Portrait of Ruth Parmelee from the frontispiece of her privately printed booklet A Pioneer in the Euphrates Valley, 1967. Courtesy: Armenian News Network, Groong.
Dr. Ruth Azneve Parmelee (1885-1973) was a medical missionary who witnessed the persecution of Christians during the genocide in Ottoman Turkey and cared for the survivors. She was born in Trebizond (today Trabzon, Turkey) to parents who were both missionaries. Her father, Dr. Moses Payson Parmelee M.D was a Christian missionary for the American Board of Commissioners for Foreign Missions (ABCFM) and was based in Trebizond since 1863. After initially studying with her parents, at the age of 11 she travelled to the United States to obtain formal study. She received her B.A from Oberlin College in 1907 and her M.D from the University of Illinois in 1912.1
In 1914, Parmelee was appointed and commissioned by the ABCFM and returned to Turkey where she set up a medical practice in Harput specializing in obstetrics, training nurses and taking care of orphans. She is considered one of the first women doctors in Turkey and one of the first doctors of either sex in the Euphrates Valley. She continued this work until 1917 then resumed the post from 1919-1922.
Parmelee, who was fluent in many of the Near East languages including Greek, Armenian and Turkish was also the head of the Harput Hospital of the Near East Relief. During her time there, she opened a baby hospital to take care of refugee mothers and their babies. At one stage, she was in charge of 5,000 orphans who were being supported by the Near East Relief.2 In 1922, Parmelee, along with two other relief workers, Dr. Mark H. Ward and Isabelle Harley were expelled from Turkey. Parmelee had been particularly sympathetic toward the persecuted Christians, as was Mark Ward who kept notes on the deportations which were being planned and executed by the Kemalists at the time. Parmelee wrote: "What is the civilized world going to do about… [the Turkish government’s] steady oppression of the Armenians and the deportation of so many of the Greeks?"3
In October 1922, she went to Thessaloniki, Greece to help the Christians who had survived persecution and had been expelled from Turkey, the country where she was born. She directed medical work in the Thessaloniki district for the American Womens Hospitals (AWH). Some of her assistants were refugee physicians and nurses who had served with her in Harput. Her work in the Thessaloniki district included training nurses and organizing camp services, clinics and a 100 bed hospital. The Thessaloniki Hospital played a crucial role in providing medical aid to sick and undernourished genocide survivors. It also became a refuge for expectant mothers. During the first few months, over 500 children were born there.4 From 1925-1933, she was the director of the AWH hospital in Kokkinia (today Nikaia), a suburb in Athens situated close to the port of Pireaus. At the same time, she continued to run the school of nursing which had moved with her from Thessaloniki.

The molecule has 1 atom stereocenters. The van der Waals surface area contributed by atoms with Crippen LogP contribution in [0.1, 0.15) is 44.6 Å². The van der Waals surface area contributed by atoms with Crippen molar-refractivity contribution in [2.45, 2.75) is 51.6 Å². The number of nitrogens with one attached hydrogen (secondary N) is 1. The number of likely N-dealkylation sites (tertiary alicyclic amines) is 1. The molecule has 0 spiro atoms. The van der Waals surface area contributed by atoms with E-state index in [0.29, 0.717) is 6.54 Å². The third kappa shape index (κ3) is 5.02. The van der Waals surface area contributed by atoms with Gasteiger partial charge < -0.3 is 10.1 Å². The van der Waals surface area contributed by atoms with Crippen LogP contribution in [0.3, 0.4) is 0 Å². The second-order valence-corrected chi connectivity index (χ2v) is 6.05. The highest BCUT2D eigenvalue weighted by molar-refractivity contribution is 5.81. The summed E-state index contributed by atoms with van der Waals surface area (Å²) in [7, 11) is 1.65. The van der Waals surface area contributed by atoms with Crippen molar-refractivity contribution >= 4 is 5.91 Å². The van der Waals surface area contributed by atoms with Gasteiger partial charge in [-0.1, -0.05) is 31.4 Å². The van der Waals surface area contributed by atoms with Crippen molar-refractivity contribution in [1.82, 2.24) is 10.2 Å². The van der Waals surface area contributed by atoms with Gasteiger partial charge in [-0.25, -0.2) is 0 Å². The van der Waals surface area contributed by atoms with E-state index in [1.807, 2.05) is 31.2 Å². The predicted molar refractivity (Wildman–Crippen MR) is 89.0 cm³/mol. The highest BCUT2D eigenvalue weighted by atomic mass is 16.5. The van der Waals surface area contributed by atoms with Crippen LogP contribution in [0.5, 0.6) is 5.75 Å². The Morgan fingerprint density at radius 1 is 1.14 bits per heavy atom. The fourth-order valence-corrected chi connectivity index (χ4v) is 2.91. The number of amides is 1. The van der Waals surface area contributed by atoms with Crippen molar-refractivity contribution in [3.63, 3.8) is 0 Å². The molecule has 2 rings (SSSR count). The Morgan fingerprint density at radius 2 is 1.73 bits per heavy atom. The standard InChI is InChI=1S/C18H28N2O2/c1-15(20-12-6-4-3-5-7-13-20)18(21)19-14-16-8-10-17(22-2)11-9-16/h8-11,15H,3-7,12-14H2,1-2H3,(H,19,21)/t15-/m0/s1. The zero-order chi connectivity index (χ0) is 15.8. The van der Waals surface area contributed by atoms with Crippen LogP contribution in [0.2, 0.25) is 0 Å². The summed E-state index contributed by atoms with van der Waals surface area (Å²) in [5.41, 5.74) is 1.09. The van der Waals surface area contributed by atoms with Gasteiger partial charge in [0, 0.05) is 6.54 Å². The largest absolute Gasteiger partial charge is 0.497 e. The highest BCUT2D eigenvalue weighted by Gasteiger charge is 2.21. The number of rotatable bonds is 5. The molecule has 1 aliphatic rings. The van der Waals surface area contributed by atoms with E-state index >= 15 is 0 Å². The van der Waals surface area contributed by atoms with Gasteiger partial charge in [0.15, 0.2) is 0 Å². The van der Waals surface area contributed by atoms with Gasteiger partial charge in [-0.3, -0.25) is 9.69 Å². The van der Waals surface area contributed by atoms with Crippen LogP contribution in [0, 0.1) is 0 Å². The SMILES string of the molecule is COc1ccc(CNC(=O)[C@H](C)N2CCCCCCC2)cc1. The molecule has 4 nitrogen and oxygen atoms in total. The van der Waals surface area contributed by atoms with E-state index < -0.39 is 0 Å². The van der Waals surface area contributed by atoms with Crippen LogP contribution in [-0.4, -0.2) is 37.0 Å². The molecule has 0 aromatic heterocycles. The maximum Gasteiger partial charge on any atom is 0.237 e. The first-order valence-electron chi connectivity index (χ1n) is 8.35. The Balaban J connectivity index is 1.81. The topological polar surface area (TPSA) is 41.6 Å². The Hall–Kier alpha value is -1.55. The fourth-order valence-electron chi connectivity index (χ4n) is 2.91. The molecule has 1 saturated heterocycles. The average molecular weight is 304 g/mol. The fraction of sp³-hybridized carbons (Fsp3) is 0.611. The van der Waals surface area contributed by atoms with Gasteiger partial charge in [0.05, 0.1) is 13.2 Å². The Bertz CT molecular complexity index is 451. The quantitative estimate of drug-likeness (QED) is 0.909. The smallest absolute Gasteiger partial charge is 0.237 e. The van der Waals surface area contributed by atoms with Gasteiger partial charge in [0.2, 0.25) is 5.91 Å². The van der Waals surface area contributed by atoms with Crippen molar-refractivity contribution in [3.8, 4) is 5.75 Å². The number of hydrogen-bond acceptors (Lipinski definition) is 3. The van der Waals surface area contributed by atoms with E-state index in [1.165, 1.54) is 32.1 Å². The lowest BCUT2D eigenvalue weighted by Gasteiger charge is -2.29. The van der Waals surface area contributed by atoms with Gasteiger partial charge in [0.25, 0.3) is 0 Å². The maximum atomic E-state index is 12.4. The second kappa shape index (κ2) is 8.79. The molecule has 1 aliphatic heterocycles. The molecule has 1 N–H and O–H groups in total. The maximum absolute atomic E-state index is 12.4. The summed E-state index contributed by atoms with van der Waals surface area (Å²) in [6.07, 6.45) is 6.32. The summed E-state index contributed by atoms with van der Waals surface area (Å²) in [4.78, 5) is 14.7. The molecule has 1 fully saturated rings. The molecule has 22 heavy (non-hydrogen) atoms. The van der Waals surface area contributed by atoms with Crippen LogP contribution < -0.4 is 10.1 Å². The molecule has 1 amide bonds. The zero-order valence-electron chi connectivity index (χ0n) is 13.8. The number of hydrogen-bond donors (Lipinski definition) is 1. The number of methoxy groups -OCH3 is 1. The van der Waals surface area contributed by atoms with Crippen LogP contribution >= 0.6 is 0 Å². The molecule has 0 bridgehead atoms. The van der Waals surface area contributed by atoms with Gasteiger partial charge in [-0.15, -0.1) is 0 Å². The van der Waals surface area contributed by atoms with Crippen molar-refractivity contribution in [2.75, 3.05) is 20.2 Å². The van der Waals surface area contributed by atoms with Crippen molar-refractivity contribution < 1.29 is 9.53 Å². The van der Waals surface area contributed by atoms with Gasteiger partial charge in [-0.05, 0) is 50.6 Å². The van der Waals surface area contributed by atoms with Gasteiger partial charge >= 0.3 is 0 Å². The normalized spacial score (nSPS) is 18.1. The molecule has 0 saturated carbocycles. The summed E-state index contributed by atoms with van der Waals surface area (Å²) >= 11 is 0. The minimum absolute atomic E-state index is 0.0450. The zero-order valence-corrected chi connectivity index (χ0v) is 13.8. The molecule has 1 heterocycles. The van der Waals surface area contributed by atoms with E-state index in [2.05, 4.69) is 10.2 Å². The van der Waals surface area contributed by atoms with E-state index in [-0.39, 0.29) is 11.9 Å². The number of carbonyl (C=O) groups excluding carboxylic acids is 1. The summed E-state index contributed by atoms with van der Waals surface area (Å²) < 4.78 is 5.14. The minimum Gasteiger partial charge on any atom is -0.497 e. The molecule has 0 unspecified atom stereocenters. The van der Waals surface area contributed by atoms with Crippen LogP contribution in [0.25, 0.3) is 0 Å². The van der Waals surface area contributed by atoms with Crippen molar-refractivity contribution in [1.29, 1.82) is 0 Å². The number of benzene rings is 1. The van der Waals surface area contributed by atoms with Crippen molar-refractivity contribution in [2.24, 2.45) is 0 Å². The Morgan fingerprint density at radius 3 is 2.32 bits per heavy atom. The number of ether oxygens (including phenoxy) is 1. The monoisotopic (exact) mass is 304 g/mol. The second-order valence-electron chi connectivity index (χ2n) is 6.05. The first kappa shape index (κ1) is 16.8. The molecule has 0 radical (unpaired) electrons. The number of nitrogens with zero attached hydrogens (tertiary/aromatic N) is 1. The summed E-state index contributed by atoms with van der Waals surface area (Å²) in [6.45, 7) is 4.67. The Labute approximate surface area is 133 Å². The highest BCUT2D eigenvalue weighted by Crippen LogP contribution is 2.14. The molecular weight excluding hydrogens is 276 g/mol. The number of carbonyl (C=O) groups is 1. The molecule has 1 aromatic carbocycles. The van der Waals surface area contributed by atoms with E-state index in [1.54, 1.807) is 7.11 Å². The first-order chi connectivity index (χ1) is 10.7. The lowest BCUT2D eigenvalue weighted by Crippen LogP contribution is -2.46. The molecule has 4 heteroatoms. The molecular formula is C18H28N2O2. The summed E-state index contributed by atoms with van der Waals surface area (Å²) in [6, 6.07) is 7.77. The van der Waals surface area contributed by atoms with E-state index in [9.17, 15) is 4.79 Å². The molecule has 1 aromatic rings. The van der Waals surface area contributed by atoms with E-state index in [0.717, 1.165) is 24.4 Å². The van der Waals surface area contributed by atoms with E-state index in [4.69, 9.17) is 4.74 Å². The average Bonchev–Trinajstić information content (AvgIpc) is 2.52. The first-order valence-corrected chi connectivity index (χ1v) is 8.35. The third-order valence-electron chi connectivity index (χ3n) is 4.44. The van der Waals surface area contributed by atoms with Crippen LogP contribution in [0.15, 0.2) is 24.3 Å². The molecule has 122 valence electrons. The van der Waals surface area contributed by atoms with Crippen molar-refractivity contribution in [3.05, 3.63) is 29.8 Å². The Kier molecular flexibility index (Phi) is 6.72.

Dr. Ruth Parmelee (standing) with a refugee mother and child. Source: Esther Pohl Lovejoy, Certain Samaritans. New York, 1927.
In 1941, Parmelee left Greece due to the German occupation. She later returned to Athens and from 1946-1947 acted as Medical Advisor and Director of the Near East Foundation's School of Physical Therapy. After a leave of absense in the US, she returned to Greece again and from 1948-1953 served at the Pierce College in Elleniko near Athens teaching hygiene, community health and medical information to social wokers. She returned to the US and died in 1973.
Ruth Parmelee served in Greece over three decades and was bestowed a number of awards. In 1924, King George II of Greece awarded her the Silver Cross of the Chavaliers of our Order of the Savior while in 1953 King Paul appointed her the Order of Beneficience (Tagma tis Efpiias).
Memorial record for Ruth A. Parmelee, an employee of the American Board.5
1. Online Archive of California, Register of the Ruth A. Parmelee papers, Biographical note. https://oac.cdlib.org/findaid/ark:/13030/kt596nf1c5/admin/ accessed 12 Aug 2021.
2. Near East Relief, Vol. IV, No. 19. May 13, 1922, p.1.
3. Ruth Parmelee, typescript, “Relief Work at Harpoot, Turkey, 1919-1922,” 5, in Ruth Parmelee Papers, Box #2, Folder, Correspondence, Selected Reports, Hoover Institution, Stanford University, Palo Alto, California. Quoted from Virginia Metaxas, Working with the Sources: The American Women's Hospitals in the Near East, Drexel University Legacy Center, accessed 12 Aug 2021, https://drexel.edu/legacy-center/blog/overview/2014/october/working-with-the-sources-the-american-womens-hospitals-in-the-near-east-full-article/
4. Esther Pohl Lovejoy, Certain Samaritans. New York, 1927. p.275.
5. Amerikan Bord Heyeti (American Board), Istanbul, "Memorial records for Ruth A. Parmelee," American Research Institute in Turkey, Istanbul Center Library, online in Digital Library for International Research Archive, Item #17332, http://www.dlir.org/archive/items/show/17332 (accessed August 14, 2021).
Ruth Parmelee's description of the 1915 Harput deportations including rare photos, Armenian News Network/Groong.
6 May 1922: Killing by Turks has Been Renewed, The New York Times.
Dr. Mark Hopkins Ward (Near East Relief)